sin(pi+eps) is a quantity on the order of eps. Not only is it non-zero, it is also so far from zero that it can be represented quite accurately with a floating-point number (which is a separate concern from the accuracy with which it is computed).

The relative error introduced in rounding 1e-16 down to 0 is 100%, or approximately 1e16 ulp, which is why that would be unacceptable. Floating point arithmetic cares about relative errors much much more than absolute.

Also, while dividing by zero is a problem, dividing by 1e-16 should not be a problem, at all. 1e-16 is a perfectly ordinary representable number.

[eps] is also so far from zero that it can be represented quite accurately with a floating-point number

What is missing from your claim is where you say, "Specifically, the delta between pi and its float-point approximation is greater than half the minimum representable float." This is almost certainly true of pi, but it is NOT true of all real numbers! 1+(1e-1000), for example, fails this test. You cannot – logically! – make the claim that the error of any close approximations of real numbers should not round to zero because the error is not small enough; clearly in many cases it is!

Yes, dividing by 1e-16 is not a problem! My question is whether this is a desirable thing to do in an algorithm that should be stable.

Floating point arithmetic cares about relative errors much much more than absolute.

This hints more at a reason, but why is this true? Yes, I know floating-point numbers are spaced logarithmically, and yes, relative error is obviously the correct measure when dealing with multiplication and division. But if you are not dividing due to stability concerns, so your value eventually finds its way to an addition, isn't absolute error more important?

Nobody here besides you is talking about numbers that are less than half the minimum representable float.

Edit: Oh my god now I get what you are saying. There are plenty of implicit reasons why the value would end up being non-zero -- in particular, any unit-scale continuous function would have to be artificially toxic for epsilon to be smaller than the smallest float. There is no reason for the article to point out that nit.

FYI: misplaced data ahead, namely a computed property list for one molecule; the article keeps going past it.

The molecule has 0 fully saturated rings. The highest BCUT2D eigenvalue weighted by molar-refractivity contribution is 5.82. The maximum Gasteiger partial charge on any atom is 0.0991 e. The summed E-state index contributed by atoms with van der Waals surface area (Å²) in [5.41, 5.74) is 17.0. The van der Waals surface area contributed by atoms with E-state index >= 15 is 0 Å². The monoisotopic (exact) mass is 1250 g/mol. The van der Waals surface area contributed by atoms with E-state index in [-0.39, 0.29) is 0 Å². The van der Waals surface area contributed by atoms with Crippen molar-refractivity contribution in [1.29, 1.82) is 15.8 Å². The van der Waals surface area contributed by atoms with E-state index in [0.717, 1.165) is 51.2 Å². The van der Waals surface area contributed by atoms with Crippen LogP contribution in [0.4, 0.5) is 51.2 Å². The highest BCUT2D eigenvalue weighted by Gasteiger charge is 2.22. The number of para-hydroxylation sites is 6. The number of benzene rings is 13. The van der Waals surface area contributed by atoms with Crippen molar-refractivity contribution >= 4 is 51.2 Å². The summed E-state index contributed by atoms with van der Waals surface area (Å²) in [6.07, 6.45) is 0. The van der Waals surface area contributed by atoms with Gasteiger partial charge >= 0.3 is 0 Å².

Well, thanks at least for taking the time to understand my point. Though I don't consider it a "nit" when the article implies that "never round to zero" is some sort of rule (such as "round toward even LSBs" is), as opposed to a consequence of the properties of floats and the constants and functions involved.

The sign-exponent-mantissa nature of IEEE format means (basically by design) that you have a much finer resolution near 0 (smaller absolute value) than you do away from 0 (larger absolute value).

We're talking about sin(x) with x ~ pi. In this situation the output's absolute value is much much smaller than the input's absolute value. So the output will have much finer resolution than the input.

The output being appreciably non-zero comes from the output having much higher resolution than the input. The output wouldn't be anywhere near small enough to be subnormal.

Wow, when doing argument reduction from the 80-bit long-double format there will be almost complete cancellation? Damn.

I wonder what a great standard for this is. Incidentally, do TI or HP calculators give good results?

Wolfram Alpha (and Mathematica) are generally completely accurate at the cost of being less efficient. I use those to check most things I want to verify.

Nowhere near double precision.

This is a storm in a tea cup. "The absolute error ... was fairly constant at about 4e-21, which is quite small. For many purposes this will not matter"

Good programmers know that most floating point calculations introduce small errors and find ways to make their programs cope.

That's pretty bad for a double that you're about to do a bunch of operations with. It's pretty easy to throw numerical precision away.

> However this technique relies on printing the value of the double-precision approximation of pi to 33 digits, and up to VC++ 2013 this doesn’t work

How can an IDE prevent printing a number? If all else fails, you can reinterpret_cast it to integer and handle the bits yourself?

First, a nitpick: VC++ is a compiler toolchain (including libraries), not just an IDE.

Also, the next sentence:

    So, you either need *custom printing code* or you need to wait for Dev 14 which has improved printing code.

I'm not worthy, I'm not worthy...


The intel engineer was probably smart, but then there's this guy. And then there's the commenters here. Lesson: There's always someone out there smarter than you.

The lesson is actually "This was designed 35+ years ago in different constraints."

Memory and ROM were small and expensive and processors were in-order and slow. Putting the transcendental in microcode made sense, back then.

Now, memory is huge; processors are superscalar and speculative execution; vector units exist; and everybody ignores the built-in transcendentals, but Intel can't dump them for backwards compatibility.

Yes, but from the text it seemed like fsin was broken to begin with:

It is surprising that fsin is so inaccurate. I could perhaps forgive it for being inaccurate for extremely large inputs (which it is) but it is hard to forgive it for being so inaccurate on pi which is, ultimately, a very ‘normal’ input to the sin() function.

It's hard for the constraints of old to justify lying about your accuracy in the documentation you produce, though...?

Possible solution: revive the Indiana Pi Bill[0] (assuming 3.2 has an exact representation in binary?)


assuming 3.2 has an exact representation in binary?

It does not have an exact representation in binary.

Easy solution: amend the value to 3.25, or 3.125